20th June 2007
Objection to planning application
I am writing to object to the proposed incinerator on Marsh Barton on the following grounds:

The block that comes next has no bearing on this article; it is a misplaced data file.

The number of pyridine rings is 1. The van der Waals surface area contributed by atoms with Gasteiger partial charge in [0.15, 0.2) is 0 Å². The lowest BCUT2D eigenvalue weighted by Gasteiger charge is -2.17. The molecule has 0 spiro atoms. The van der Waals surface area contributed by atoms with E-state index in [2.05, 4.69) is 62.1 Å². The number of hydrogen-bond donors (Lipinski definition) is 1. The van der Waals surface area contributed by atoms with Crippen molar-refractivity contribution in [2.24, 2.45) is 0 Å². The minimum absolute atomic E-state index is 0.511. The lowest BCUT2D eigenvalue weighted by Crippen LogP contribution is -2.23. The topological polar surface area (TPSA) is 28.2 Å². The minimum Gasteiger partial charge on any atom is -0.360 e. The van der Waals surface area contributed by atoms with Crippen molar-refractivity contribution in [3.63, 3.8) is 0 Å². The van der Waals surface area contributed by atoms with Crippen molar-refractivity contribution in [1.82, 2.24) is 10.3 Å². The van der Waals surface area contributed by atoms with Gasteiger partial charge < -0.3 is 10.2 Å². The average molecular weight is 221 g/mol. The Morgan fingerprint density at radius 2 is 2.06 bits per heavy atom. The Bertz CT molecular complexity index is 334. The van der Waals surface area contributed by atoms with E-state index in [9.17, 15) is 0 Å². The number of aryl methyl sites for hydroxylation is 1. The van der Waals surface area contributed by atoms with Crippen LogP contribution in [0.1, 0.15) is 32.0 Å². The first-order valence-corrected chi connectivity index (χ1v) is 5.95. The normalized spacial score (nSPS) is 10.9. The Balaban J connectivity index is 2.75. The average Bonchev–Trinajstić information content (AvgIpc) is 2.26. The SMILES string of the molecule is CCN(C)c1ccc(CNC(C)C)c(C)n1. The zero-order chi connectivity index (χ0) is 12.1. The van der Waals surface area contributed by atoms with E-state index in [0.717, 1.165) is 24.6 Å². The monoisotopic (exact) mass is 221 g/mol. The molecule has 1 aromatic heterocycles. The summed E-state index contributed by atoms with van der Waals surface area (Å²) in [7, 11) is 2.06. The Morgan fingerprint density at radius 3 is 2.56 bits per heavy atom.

- community consultation has been inadequate. There have been two public consultation events – both were poorly advertised and subsequently poorly attended. When I raised this with Devon County Council (DCC) the response was that ‘ if local people want to know more about the proposals, the information is readily available for those who ask for it’ (letter from Mr B Jennings 24 April 2007) – however people first need to know about it in order to request information. There was no information distributed in the community directly to residents, for example I haven’t seen anything in ‘Exeter Citizen’ magazine nor received a notice through the door. The lack of community consultation and feedback is reflected in the non-technical summary of the environmental statement section on ‘Community and social effects’ which only looks at employment issues. Since the proposal has regional significance (as set out in the Draft Regional Spatial Strategy) then this approach and level of consultation is wholly inadequate.